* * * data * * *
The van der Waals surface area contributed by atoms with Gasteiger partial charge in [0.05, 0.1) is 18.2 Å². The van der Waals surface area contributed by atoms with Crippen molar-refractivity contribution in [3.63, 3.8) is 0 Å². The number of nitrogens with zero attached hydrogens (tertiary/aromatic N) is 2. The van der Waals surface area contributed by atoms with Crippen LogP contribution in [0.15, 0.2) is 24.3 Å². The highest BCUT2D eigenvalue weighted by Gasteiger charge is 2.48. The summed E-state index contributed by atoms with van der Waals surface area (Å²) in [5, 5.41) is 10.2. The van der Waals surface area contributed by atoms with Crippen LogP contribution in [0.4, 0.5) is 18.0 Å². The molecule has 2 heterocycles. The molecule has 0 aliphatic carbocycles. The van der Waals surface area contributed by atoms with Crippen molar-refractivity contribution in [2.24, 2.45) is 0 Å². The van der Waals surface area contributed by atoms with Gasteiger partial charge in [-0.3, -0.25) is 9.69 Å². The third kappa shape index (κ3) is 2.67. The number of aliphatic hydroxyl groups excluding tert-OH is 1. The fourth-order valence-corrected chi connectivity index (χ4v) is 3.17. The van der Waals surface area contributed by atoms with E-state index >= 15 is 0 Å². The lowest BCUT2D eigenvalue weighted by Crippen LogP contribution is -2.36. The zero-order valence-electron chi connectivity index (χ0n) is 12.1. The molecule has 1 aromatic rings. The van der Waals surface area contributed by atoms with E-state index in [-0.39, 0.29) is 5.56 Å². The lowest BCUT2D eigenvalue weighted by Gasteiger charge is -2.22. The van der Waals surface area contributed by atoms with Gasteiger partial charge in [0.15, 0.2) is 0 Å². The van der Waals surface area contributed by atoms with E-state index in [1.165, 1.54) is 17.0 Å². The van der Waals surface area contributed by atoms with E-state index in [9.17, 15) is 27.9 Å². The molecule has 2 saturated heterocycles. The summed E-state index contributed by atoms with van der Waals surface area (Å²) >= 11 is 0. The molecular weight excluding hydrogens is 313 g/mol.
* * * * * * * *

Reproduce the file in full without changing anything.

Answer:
The van der Waals surface area contributed by atoms with Gasteiger partial charge in [0.05, 0.1) is 18.2 Å². The van der Waals surface area contributed by atoms with Crippen molar-refractivity contribution in [3.63, 3.8) is 0 Å². The number of nitrogens with zero attached hydrogens (tertiary/aromatic N) is 2. The van der Waals surface area contributed by atoms with Crippen LogP contribution in [0.15, 0.2) is 24.3 Å². The highest BCUT2D eigenvalue weighted by Gasteiger charge is 2.48. The summed E-state index contributed by atoms with van der Waals surface area (Å²) in [5, 5.41) is 10.2. The van der Waals surface area contributed by atoms with Crippen LogP contribution in [0.4, 0.5) is 18.0 Å². The molecule has 2 heterocycles. The molecule has 0 aliphatic carbocycles. The van der Waals surface area contributed by atoms with Crippen molar-refractivity contribution in [2.24, 2.45) is 0 Å². The van der Waals surface area contributed by atoms with Gasteiger partial charge in [-0.3, -0.25) is 9.69 Å². The third kappa shape index (κ3) is 2.67. The number of aliphatic hydroxyl groups excluding tert-OH is 1. The fourth-order valence-corrected chi connectivity index (χ4v) is 3.17. The van der Waals surface area contributed by atoms with E-state index >= 15 is 0 Å². The lowest BCUT2D eigenvalue weighted by Crippen LogP contribution is -2.36. The zero-order valence-electron chi connectivity index (χ0n) is 12.1. The molecule has 1 aromatic rings. The van der Waals surface area contributed by atoms with E-state index in [-0.39, 0.29) is 5.56 Å². The lowest BCUT2D eigenvalue weighted by Gasteiger charge is -2.22. The van der Waals surface area contributed by atoms with Gasteiger partial charge in [0.15, 0.2) is 0 Å². The van der Waals surface area contributed by atoms with E-state index in [1.165, 1.54) is 17.0 Å². The van der Waals surface area contributed by atoms with E-state index in [9.17, 15) is 27.9 Å². The molecule has 2 saturated heterocycles. The summed E-state index contributed by atoms with van der Waals surface area (Å²) >= 11 is 0. The molecular weight excluding hydrogens is 313 g/mol.